Using nonsterile labs for injections and infusions:
"Two pharmacists at the notorious New England Compounding Center have been charged with second-degree murder in the deaths of 25 individuals who received non-sterile steroid pain injections in 2012 and 2013, according to a criminal indictment unsealed today in a federal district court in Boston, Massachusetts.
The pain medicine in question — preservative-free methylprednisolone acetate — harboured fungal meningitis.
The two pharmacists, New England Compounding Center co-owner Barry Cadden and supervisory pharmacist Glenn Chin, along with 12 others named in the 131-count indictment, "knew they were producing their medications in an unsafe manner and in unsanitary conditions, and authorized it to be shipped out anyway, with fatal results," said US Attorney General Eric Holder in a news release.
All told, 751 patients in 20 states were infected with fungal meningitis after receiving methylprednisolone acetate shots produced by the now-defunct compounding pharmacy in Framingham, Massachusetts, according to the Centers for Disease Control and Prevention. Sixty-four of those patients died. In response, the US Food and Drug Administration has conducted more than 175 inspections of compounding facilities during the last 2 years to prevent similar outbreaks.
The 14 defendants in the federal case, who include a total of 8 pharmacists and two pharmacy technicians, are accused of introducing misbranded drugs into interstate commerce and other crimes, in addition to the murder charges facing Cadden and Chin.
The second-degree murder charges are framed as racketeering acts, according to the Department of Justice. Prosecutors generally do not need to prove that someone charged with second-degree murder specifically intended to kill someone, only that he or she acted with extreme indifference to human life, the Department of Justice stated.
The indictment holds Cadden, Chin, and others responsible for, among other things:
- Using expired and expiring ingredients to compound the steroid injections and falsifying expiration dates on documents;
- Autoclaving drugs for less than the 20 minutes needed for sterilization;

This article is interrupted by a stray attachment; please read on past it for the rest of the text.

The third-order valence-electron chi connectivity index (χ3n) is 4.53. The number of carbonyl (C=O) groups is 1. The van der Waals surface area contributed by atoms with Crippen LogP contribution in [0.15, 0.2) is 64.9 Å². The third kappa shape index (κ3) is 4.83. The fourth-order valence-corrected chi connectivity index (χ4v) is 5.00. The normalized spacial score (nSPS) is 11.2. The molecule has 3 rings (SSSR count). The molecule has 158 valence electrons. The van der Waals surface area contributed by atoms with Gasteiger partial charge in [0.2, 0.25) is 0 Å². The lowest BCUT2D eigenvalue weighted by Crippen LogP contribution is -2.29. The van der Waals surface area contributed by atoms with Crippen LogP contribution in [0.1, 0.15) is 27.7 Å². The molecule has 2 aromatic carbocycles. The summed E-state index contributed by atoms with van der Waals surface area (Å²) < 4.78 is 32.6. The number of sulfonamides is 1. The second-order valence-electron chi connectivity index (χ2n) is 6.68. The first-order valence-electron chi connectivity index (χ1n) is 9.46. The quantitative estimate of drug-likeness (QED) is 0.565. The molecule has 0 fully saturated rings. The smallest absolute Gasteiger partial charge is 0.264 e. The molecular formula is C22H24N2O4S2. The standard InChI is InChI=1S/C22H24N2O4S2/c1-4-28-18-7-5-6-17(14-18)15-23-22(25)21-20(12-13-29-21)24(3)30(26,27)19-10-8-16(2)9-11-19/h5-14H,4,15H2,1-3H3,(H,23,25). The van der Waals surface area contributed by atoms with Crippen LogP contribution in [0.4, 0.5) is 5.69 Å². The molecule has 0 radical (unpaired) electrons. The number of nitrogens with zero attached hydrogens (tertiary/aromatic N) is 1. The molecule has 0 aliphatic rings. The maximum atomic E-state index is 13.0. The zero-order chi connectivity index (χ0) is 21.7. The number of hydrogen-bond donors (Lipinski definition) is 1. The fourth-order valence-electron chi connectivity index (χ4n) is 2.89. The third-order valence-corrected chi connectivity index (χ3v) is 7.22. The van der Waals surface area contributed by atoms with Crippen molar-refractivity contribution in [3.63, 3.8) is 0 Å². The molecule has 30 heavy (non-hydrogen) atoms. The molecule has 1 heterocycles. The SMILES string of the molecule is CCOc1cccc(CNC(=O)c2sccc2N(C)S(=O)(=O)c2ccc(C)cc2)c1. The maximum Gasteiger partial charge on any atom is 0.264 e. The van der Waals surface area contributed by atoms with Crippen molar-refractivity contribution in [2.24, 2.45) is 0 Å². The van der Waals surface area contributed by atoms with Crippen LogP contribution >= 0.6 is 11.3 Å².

- Failing to properly test drugs for sterility;
- Failing to recall tainted drugs when microbial growth was later detected;
- Falsifying drug labels to conceal how expired or untested drug solution lots were mixed with other lots, and
- Failing to properly clean and disinfect the "clean rooms" where the steroid injections were manufactured. Cleaning logs were falsified to state otherwise, said, prosecutors.
Cadden and several other defendants also are charged with pretending to dispense drugs on the basis of patient-specific prescriptions — what Massachusetts law requires of a pharmacy — when they actually were functioning as a drug manufacturer, distributing their product in bulk to customers. Fake prescriptions often bore the names of celebrities and fictional characters, such as Chris Rock, Wonder Woman, Bill Clinton, Harry Potter, and Jennifer Lopez.
If convicted on all counts, Cadden and Chin could be sentenced to life in prison, according to the Department of Justice. Stephen Weymouth, an attorney for Chin, said his client will plead not guilty.
"I am shocked almost beyond words that they brought back an indictment against him...that include second-degree murder," Weymouth told Medscape Medical News. "It's just overreaching on the part of the government. We fully intend to defend this case."
Bruce Singal, Cadden's attorney, said in a statement issued to Medscape Medical News that the fungal meningitis outbreak caused by the New England Compounding Center drugs was a "terrible human tragedy." However, "not every accident, and not every tragedy, are caused by criminal conduct."
"The US Attorney's Office should not indict people over the tragic consequences of noncriminal behaviour," said Singal. "And it should not wage a public relations campaign to vilify citizens who have been found guilty of nothing."